Amyloid fibril formation pathway

General description

Certain soluble peptide and protein, under specific conditions, can aggregate into insoluble forms, which contributes to pathological conditions (Chiti & Dobson, 2006)⁠. The formation of Abeta plagues, a landmark of AD, is a result of the cleavage of Amyloid precursor protein (APP).

APP, plays important developmental roles (Loffler & Huber, 1992)⁠. In adult brain, the expression of APP seems to associate with cell injury (Graham et al., 1996)⁠

  • Chiti, F., & Dobson, C. M. (2006). Protein misfolding, functional amyloid, and human disease. Annual Review of Biochemistry, 75, 333–366. doi:10.1146/annurev.biochem.75.101304.123901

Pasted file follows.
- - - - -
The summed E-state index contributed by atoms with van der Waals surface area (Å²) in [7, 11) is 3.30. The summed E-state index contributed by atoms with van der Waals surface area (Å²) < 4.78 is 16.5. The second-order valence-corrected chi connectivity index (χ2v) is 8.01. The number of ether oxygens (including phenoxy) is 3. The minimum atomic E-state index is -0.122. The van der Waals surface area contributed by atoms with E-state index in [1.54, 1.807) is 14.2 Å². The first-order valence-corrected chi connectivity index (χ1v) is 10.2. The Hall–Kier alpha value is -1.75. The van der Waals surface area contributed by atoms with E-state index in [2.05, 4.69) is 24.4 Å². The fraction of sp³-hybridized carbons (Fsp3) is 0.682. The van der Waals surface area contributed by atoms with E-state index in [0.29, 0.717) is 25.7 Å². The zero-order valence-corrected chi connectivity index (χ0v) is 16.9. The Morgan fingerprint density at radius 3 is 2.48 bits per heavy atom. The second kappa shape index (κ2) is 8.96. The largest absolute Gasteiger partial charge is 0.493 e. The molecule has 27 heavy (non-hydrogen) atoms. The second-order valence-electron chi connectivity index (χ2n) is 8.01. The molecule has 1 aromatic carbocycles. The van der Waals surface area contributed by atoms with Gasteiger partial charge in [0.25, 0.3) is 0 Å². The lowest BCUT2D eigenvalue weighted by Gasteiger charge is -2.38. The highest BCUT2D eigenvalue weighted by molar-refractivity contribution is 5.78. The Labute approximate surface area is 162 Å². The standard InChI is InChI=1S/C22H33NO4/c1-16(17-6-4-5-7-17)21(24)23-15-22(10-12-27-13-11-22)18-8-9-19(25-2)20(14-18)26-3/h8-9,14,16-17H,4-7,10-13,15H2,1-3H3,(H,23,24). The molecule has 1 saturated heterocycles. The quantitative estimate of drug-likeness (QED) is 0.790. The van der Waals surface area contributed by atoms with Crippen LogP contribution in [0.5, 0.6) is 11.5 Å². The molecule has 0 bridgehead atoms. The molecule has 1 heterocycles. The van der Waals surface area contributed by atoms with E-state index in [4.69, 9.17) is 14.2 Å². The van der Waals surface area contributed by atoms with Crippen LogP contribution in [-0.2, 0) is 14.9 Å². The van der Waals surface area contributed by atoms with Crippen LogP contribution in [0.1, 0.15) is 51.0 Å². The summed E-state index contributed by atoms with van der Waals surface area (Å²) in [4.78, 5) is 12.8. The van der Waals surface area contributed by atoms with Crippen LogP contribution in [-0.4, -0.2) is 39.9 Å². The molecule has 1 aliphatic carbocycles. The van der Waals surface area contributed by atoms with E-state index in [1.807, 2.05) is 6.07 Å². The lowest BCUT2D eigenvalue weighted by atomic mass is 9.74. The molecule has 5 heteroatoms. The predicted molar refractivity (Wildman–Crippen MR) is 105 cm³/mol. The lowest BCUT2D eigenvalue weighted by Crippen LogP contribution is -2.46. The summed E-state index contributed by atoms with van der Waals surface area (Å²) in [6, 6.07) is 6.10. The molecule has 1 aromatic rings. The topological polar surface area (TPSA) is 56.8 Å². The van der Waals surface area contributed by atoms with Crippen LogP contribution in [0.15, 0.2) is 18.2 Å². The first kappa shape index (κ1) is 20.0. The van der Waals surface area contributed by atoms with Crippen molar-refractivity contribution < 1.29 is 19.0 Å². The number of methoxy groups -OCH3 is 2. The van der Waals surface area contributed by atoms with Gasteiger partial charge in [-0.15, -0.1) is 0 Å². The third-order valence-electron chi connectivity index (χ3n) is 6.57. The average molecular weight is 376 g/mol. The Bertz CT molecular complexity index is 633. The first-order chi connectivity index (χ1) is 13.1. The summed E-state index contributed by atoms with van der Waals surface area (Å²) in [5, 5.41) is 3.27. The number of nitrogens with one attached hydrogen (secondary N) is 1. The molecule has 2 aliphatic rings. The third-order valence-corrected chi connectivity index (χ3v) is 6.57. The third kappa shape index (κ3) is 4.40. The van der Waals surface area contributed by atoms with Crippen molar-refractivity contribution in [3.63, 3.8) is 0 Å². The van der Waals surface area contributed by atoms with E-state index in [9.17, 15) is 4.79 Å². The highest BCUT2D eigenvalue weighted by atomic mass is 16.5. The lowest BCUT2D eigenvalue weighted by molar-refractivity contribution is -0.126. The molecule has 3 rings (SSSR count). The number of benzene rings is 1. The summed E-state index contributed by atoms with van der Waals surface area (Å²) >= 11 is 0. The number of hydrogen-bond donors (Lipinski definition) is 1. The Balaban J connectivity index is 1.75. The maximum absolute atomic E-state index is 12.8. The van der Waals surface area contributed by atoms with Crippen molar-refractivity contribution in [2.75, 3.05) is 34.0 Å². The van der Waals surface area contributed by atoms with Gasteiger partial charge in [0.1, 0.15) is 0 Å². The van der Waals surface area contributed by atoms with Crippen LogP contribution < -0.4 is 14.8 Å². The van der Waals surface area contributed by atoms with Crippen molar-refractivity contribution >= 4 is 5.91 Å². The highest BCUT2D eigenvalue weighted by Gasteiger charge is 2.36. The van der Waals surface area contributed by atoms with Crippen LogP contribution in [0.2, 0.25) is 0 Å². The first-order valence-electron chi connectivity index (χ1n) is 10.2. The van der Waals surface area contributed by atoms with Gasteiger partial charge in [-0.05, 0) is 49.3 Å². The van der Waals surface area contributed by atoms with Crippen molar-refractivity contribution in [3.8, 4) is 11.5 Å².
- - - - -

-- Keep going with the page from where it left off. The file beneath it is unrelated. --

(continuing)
• Graham, D. I., Gentleman, S. M., Nicoll, J. A., Royston, M. C., McKenzie, J. E., Roberts, G. W., & Griffin, W. S. (1996). Altered beta-APP metabolism after head injury and its relationship to the aetiology of Alzheimer’s disease. Acta Neurochirurgica. Supplement, 66, 96–102.
  • Loffler, J., & Huber, G. (1992). Beta-amyloid precursor protein isoforms in various rat brain regions and during brain development. Journal of Neurochemistry, 59, 1316–1324.
Reactome REACT_75876
KEGG pathway

Involvement in Alzheimer's disease
Abeta is the major constitute of amyloid aggregates. To form Abeta, APP is sequentially cleavaged by proteolytic enzyme beta- and gamma-secretase. Among the many cleavage products, Abeta42 is the one most relevant to the disease.
Proteins involved